We’ve all had or seen server room doors protected by combination locks.
Most safes these days are protected by electronic keypads, like the ones used to safeguard on-site backup tapes. Using digital keypads, one’s fingers transfer a minute amount of heat to each key pressed.
This heat can be read by thermal imaging cameras for a short period of time after the keys have been pressed.
These cameras detect and display a large swath of the infrared (IR) spectrum. So, if you are using a keypad to access a door or a safe you are at risk.
A 2005 report, “Cracking safes with thermal imaging” by Michael Zalewski was the first to bring this threat to the forefront. Since that time, sophisticated attackers and penetration testers have tried to take advantage of the infrared technology used in these types of attacks.
Three researchers, students at the University of California, San Diego (UCSD) recently followed up on the findings with their own study, “Heat of the Moment: Characterizing the Efﬁcacy of Thermal Camera-Based Attacks,” which automates the code acquisition using metal and plastic Automated Teller Machine (ATM) keyboards.
The researchers found that the rate of successful recovery rose when recovery was automated. For example, within one minute of the personal identification number (PIN) being entered, recovery via visual inspection was 20-30% while automated recovery was approximately 50%.
Thermal imaging cameras can be rented for under $2,000 a month and thermal probes for microcontrollers can be purchased for dollars. The camera used by the researchers retails for about $18,000.
Keaton Mowery, one of the UCSD researchers and authors of the paper, shared with securitycurrent a few key findings about the data:
- The key presses added 2-4 degrees to the environment, dissipating over 20-40 seconds, depending on how warm the subject’s hands were. Since people’s hand temperatures can vary widely, changing the ambient temperature isn’t likely to impact things a great deal.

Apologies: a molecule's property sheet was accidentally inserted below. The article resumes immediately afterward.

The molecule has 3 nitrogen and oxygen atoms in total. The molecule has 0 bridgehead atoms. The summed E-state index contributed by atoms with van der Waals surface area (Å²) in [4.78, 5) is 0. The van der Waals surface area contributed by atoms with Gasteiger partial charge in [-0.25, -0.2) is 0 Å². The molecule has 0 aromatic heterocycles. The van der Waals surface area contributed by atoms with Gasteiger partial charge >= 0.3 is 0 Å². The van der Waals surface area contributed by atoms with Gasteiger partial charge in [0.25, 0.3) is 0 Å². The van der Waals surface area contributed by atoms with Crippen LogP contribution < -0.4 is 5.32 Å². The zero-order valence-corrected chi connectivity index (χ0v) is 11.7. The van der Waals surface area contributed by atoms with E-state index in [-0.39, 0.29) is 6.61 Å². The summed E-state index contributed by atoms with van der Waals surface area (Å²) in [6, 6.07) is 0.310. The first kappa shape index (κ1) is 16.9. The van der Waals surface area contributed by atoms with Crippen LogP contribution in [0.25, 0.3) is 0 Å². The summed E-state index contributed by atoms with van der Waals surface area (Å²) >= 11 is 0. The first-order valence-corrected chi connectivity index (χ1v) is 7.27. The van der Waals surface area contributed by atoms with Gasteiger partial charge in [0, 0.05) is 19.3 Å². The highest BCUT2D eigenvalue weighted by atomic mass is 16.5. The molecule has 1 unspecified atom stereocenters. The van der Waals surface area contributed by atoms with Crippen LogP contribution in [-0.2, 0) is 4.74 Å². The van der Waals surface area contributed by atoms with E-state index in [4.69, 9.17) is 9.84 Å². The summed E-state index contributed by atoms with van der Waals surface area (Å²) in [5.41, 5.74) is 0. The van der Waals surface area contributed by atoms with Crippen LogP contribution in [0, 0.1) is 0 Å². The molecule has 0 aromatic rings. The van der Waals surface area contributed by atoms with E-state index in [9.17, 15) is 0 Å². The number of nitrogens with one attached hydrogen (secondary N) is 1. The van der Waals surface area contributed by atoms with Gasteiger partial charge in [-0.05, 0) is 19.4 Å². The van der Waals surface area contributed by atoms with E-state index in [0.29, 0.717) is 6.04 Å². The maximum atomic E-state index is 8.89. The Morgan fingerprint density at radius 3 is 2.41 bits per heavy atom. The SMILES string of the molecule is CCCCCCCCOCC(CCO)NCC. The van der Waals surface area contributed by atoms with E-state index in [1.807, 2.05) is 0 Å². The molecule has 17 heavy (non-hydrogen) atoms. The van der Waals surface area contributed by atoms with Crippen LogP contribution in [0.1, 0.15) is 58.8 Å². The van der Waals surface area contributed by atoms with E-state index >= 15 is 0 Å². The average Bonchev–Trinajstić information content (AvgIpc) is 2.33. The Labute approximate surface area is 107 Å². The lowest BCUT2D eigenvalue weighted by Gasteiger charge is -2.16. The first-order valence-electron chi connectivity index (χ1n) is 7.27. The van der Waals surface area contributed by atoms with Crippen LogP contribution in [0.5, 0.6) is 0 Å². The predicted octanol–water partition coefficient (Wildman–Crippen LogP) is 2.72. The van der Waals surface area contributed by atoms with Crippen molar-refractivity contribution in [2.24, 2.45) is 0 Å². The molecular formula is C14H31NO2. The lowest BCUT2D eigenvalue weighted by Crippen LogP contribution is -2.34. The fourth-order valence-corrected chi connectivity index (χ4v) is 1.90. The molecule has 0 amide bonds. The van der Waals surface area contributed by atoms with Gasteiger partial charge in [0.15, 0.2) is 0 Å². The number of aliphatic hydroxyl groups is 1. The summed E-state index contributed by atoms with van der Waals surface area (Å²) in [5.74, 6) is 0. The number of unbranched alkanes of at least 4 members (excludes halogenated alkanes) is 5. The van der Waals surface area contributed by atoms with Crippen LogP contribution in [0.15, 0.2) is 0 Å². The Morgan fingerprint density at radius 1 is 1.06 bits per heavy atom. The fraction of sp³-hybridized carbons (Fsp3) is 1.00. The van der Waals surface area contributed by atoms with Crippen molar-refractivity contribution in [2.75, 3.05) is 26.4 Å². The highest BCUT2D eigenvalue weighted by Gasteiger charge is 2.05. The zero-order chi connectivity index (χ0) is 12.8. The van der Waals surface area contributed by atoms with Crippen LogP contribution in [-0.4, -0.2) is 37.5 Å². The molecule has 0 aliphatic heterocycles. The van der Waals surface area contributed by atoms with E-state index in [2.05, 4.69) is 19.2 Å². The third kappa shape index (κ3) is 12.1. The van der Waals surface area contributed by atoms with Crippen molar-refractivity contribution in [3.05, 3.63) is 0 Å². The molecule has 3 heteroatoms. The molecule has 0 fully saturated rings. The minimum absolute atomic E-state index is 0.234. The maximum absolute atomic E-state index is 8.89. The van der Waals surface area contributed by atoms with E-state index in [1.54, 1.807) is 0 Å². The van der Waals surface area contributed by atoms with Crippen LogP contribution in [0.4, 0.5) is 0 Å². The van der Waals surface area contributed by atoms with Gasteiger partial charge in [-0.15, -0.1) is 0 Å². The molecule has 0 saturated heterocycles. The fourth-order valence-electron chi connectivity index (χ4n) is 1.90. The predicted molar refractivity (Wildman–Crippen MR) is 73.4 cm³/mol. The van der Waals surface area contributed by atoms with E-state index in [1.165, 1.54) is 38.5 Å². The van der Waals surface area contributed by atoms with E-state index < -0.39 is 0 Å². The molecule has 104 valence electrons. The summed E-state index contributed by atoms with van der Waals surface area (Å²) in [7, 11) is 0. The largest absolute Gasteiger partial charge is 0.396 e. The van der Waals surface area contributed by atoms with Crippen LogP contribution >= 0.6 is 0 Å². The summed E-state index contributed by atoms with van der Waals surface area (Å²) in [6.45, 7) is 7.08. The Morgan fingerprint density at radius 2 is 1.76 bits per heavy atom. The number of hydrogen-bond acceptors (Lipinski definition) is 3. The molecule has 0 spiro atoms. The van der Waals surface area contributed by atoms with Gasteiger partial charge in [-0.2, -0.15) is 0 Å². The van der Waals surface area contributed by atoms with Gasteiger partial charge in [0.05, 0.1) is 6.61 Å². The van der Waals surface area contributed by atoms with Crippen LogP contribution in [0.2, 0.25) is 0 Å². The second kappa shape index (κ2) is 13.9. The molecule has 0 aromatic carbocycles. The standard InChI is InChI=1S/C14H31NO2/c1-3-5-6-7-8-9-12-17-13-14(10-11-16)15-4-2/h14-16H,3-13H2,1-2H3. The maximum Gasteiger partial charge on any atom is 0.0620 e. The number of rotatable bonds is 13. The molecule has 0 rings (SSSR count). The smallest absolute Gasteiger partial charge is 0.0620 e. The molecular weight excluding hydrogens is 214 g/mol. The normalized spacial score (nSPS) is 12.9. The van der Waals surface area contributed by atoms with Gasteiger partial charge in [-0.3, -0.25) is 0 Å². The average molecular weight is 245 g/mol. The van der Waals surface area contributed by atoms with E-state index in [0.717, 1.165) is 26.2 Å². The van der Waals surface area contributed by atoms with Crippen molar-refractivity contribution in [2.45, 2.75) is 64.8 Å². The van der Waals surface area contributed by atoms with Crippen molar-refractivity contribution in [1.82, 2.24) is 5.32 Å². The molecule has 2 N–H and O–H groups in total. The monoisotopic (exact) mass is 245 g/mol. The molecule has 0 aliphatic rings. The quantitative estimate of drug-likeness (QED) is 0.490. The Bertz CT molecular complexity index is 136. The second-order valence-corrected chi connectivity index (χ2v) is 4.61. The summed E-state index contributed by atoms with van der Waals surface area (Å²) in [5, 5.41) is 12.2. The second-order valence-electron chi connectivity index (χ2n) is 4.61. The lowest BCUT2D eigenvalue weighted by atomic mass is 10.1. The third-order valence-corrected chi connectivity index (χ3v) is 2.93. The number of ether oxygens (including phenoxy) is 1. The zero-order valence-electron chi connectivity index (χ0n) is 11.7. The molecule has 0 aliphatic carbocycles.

- Subsequent key presses that aren’t part of the PIN were effective in masking the PIN.
- Insulating or think gloves are also very good protection from PIN discovery.
- Seven of the twenty-seven codes tested had repeat digits, and while figuring out which digits were pressed was still accurate, the software struggled to identify the actual key code used.
These types of thermal-based attacks are of concern because the victim isn’t aware of the attack, and doesn’t know their credentials have been compromised. Moreover, since the attacks aren’t common knowledge yet most people don’t know to try to prevent them.
An attacker simply has to point a thermal imaging camera at a safe keypad, door button combination lock or ATM keypad and within a couple of minutes of a legitimate user entering the PIN or combination it is known to the attacker.
There are some steps that can be taken which help make an attacker’s job more difficult or block attempts to use thermal detection to carry out these attacks. Some of the steps you can take are:
- Pressing random keypad digits after opening a lock or using an ATM can help throw off an attacker. Mowery recommends pressing non-PIN/combination digits to mask the true numbers.
- Wearing gloves is another obvious protection, though it’s not practical for all users.
Similar attacks have been documented, such as the 2010 paper by researchers at the University of Pennsylvania, “Smudge Attacks on Smartphone Touch Screens,” which detailed the recovery of smart phone PINs by photographing the fingerprint smudges on their screens. Going from PINs to passwords without obvious patterns or meanings on smartphones is a decent mitigation tactic for that particular attack.
Each of these attacks falls into the realm of physical security but leverages technology like thermal cameras to carry out. Most IT Security departments don’t focus on physical security, and very few organizations change lock combinations with any frequency. In the end, if securing access to these areas that contain sensitive information is paramount, it is advisable based on the research to supplement these keypad locks with radio frequency identification (RFID)-based badge readers to prevent thermal-based attacks.